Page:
Human predators operate in much the same way. Their ideal target too exhibits the three elements that make them “a victim looking for a place to happen”; lack of awareness of surroundings, predictability of schedule, and placing themselves alone in an isolated environment.
Some Tips and Safety Strategies to Consider now that it is Getting Darker Earlier
- If you run with one or two buddies, you are safer and have made those isolated areas less of a threat. This is even more important in early morning and evening low light hours.
- If you walk or run on different trails on different days at slightly different times with you buddy team you have exponentially hardened your target profile. Remember, predictability is one of your enemies.
- Hearing is your parallel primary protective special sense. It’s on par with vision, so leave the head phones at home. People who have had close calls often tell us they heard someone coming up behind them before they saw them, giving them time to react.
- If you must run alone, choose busier well light streets and run FACING traffic, making it difficult for a vehicle to pull along side. Also let someone know your route and the time you expect to return.
- Always know where your “safe havens” are located. This could be a busy coffee shop or retail area, a well light parking lot or even a knowing at which homes along the route people are home.
- Always bring your cell phone with you and be sure to keep track of any areas where there is weak or no signal. Place it in a small Ziploc bag if you are worried about moisture.
- If you carry pepper spray, carry it in your hand with a wrap band. It will only be of help to you if you can bring it to bear and discharge in an instant. Buy fogger sprayers NOT stream dispensers!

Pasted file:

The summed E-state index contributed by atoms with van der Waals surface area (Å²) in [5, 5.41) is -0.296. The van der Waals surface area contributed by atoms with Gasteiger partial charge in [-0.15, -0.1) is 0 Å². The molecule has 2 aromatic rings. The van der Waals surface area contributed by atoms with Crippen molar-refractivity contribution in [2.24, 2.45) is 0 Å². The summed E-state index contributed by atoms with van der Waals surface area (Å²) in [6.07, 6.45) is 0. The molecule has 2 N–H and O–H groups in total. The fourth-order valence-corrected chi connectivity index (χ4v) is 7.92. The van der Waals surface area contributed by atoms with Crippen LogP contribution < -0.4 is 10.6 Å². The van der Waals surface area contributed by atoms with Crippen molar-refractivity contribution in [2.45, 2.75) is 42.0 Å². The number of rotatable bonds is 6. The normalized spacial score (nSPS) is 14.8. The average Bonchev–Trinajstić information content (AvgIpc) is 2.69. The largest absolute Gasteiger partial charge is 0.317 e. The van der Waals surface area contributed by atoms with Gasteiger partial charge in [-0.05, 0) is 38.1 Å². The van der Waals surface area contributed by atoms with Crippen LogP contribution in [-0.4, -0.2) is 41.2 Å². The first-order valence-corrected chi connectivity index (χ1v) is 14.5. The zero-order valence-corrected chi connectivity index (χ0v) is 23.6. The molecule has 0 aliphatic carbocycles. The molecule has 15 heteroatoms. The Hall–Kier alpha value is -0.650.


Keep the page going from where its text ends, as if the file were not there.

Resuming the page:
- One of the best “things” you can bring on a run or walk is a dog. Regardless of size, they are good early warning systems and are just another layer of complications for a would be assailant.
- If it’s cold wear earmuffs, NOT a hoodie which robs you of peripheral vision. Hoodies can also be grabbed and used as a “handle” by which to control you.
- Remember that the most important area to be aware of is the blind spot behind you. The place ambush or blitz attacks are launched from.
- Carrying a small personal alarm is preferred by some as is a small very high intensity flashlight that can temporarily blind an assailant and illuminate those dark areas that offer great hiding places. These items can be easily clipped onto your waistband which is where your cell phone should be too.
Social Media and your Personal Safety
- Do not plan runs or announce rendezvous points to your exercise buddies via any social media or networking platform
- If you want to post about a pleasant exercise outing, do so after the fact and keep the details, especially the route and location very vague.
The Danger of Complacency
At this very moment and as you read this would be criminals or predators are not your primary enemy. Complacency is. Do not fall into a false sense of security telling yourself “We live in a good area” or “Nothing bad ever happens here”. Anything can happen anywhere. Don’t take chances. Implement your strategy and engage it with discipline. Be smart. Be safe and stay healthy!!